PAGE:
A Voyage of the Senses: Six Senses Spa Opens In Paris’ Westin Hotel
Thailand. Vietnam. Sri Lanka. The Maldives. You’d need much more therapy than a hot-stone massage if you ever mistook the 1st Arrondissement of Paris—aristocratic and old-world—for the lush tropical landscapes where the Six Senses Resorts & Spas chain has built its reputation for ethno-chic pampering and location-sensitive design. (Six Senses refers to the usual five, plus the “elation” attained when they are all in perfect balance.) But when the prestigious Bangkok-based outfit opened its first spa in France, David & Lampros proved that it’s possible to transpose a feeling of sun-soaked nature into 2,700 square feet at the Westin Paris hotel, all the while imbuing the project with a recognizably Gallic touch.
Pierre David and John Lampros installed floor-to-ceiling windows to give passersby a virtually unobstructed view into the ground-level vestibule of what’s now officially called the Six Senses at Rue de Castiglione. Setting the tone are two natural, neutral materials from warmer climes: a caramel-colored Brazilian hardwood and a white Greek marble, mixed with concrete in a dimpled compound. The architects chose oak both for a row of chunky stools and for built-in cabinets as minimalist and rectilinear as a Donald Judd.
Bringing arrivals down to the basement spa, a floating staircase with a typically belle epoque wrought-iron balustrade descends alongside a plant wall commissioned from the firm of Patrick Blanc, who was responsible for the much more massive version at the Ateliers Jean Nouvel–designed Musée du Quai Branly. The specific plant species used for the spa’s plant wall are from Malaysia, the Philippines, and other sunny distant locales. However, the greenery might remind visitors of the very Parisian Jardin des Tuileries, visible down the street. And gardens in general are symbolic of the spa’s mission, David says: “A garden needs a gardener to maintain it, just as human beings need other people to take care of their bodies. The spa staff are our gardeners.”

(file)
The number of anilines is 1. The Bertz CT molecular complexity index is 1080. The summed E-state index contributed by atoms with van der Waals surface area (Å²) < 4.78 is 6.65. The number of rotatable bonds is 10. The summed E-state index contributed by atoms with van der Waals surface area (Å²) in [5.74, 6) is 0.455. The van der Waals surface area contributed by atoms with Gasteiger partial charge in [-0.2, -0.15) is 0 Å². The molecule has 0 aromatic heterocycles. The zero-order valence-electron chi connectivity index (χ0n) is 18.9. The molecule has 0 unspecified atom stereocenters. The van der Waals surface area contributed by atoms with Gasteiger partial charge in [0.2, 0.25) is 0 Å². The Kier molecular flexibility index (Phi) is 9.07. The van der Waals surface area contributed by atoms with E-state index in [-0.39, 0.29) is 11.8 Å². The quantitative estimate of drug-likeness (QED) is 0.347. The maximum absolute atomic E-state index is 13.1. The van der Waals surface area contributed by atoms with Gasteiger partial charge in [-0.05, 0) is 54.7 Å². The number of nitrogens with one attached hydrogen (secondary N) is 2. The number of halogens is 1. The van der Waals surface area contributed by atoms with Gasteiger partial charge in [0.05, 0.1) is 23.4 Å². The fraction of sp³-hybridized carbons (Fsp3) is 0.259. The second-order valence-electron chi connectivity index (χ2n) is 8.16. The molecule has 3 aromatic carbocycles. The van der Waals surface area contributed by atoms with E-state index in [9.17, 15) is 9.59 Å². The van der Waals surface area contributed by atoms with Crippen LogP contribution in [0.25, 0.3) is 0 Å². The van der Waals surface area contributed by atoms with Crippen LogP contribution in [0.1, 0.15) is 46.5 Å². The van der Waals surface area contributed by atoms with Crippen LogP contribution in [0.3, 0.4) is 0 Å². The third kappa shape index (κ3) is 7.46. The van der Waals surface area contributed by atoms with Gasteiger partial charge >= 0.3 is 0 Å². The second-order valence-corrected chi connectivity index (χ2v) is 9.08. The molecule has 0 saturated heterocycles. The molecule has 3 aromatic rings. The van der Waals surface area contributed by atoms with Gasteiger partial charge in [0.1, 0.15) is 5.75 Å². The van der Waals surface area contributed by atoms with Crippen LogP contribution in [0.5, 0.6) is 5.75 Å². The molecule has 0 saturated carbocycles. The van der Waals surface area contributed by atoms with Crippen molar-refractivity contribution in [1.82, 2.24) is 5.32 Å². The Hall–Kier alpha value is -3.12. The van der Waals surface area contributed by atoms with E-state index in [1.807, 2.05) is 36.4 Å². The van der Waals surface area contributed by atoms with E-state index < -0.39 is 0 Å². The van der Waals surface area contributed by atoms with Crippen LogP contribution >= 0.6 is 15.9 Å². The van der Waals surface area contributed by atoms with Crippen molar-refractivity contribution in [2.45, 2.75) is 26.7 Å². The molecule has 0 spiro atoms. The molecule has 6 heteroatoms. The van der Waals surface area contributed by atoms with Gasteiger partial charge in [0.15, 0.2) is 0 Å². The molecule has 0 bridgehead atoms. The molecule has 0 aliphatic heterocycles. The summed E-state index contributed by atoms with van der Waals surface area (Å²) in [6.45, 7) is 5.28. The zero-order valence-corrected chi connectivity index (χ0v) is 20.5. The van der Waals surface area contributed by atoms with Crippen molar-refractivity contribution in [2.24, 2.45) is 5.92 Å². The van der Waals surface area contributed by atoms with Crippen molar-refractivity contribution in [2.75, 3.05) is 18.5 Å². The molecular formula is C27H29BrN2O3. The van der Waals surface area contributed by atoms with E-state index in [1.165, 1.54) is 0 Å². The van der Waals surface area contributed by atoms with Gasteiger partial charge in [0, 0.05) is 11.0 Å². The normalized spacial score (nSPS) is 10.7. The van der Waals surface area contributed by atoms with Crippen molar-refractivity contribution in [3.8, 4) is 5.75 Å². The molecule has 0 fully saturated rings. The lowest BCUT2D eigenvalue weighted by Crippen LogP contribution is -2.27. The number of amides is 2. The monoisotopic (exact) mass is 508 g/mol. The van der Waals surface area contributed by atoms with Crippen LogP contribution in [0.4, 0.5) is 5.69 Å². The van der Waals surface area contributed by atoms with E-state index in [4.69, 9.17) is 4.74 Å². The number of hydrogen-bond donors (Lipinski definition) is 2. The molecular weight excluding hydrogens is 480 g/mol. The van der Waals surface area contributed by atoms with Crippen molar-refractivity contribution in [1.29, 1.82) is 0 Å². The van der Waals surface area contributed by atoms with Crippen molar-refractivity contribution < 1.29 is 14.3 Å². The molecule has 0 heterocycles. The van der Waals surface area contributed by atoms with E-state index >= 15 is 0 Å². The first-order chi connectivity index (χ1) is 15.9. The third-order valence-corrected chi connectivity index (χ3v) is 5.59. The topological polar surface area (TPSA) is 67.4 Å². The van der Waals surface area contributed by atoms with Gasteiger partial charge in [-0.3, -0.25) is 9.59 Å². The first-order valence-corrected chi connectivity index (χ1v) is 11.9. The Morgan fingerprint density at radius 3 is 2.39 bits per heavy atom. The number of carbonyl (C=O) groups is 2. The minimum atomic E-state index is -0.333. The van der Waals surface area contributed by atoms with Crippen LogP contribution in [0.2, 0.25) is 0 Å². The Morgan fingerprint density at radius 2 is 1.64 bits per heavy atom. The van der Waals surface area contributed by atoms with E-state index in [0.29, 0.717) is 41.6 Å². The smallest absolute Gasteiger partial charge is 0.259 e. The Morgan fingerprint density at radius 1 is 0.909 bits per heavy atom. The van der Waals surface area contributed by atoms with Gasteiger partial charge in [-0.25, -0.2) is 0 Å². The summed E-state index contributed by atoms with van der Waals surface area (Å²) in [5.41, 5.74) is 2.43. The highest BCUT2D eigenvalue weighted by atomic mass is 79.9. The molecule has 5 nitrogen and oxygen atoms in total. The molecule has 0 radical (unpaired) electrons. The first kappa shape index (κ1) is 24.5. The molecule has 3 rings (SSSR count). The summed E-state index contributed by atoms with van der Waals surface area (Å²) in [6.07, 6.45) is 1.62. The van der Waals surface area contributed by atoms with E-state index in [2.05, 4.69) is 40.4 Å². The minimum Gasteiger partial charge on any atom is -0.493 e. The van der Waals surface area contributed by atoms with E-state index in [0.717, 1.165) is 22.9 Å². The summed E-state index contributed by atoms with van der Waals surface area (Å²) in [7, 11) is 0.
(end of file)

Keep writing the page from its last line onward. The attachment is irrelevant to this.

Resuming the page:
Gardens are a recurring theme for David. As a finalist in the design competition for New York’s World Trade Center Site Memorial, he proposed a Garden of Lights. Two separate gardens, each with hundreds of flowers, would have been set in the footprints of the twin towers with an orchard in between, and a gardener from a foreign nation would have been appointed every year to oversee the project.
Other than the green of the spa’s plant wall, the only splash of color amid the muted tones comes from the blue of the sky projected on a sidewall. Courtesy of a video camera on the hotel’s roof and nine projectors on the spa’s ceiling, that one long wall is constantly alive with a diffuse panorama of the cityscape as seen in real time. Light shifts on the adjacent Place de la Concorde. Clouds drift over the Eiffel Tower. Sun glints on the Obélisque de Louxor and the dome of the Palais Royal. Birds fly. Shadows lengthen. “We slipped the sky into this underground world, so you’re always in contact with Paris,” Lampros says, adding that the effect places the city “in a conversation with far-off landscapes.”
To continue that conversation, David & Lampros replaced the floor’s existing faience with unpolished striated granite from Mozambique to evoke “sea rocks or black sand,” David explains. Resting dramatically on this surface, end to end, are the two pods that house the treatment rooms: long, rounded volumes wrapped in slender bands of oak, chosen for its pliability. Though the pods were actually inspired by some hollow gourds that David found in Thailand, the shapes now remind him of “beached whales,” he adds. The belly of each whale is divided into three Zen-simple chambers with backlit walls like curved shoji screens or the inside of a lantern by Isamu Noguchi.
Thanks to the full-height glazing on one side of each pod, the treatment beds have a clear view of the cityscape projected on the wall immediately outside. Paris comes even closer, too. Six Senses at Rue de Castiglione offers a facial that involves honey collected on the roof of the Palais Garnier opera house, made by bees bearing pollen from the Tuileries.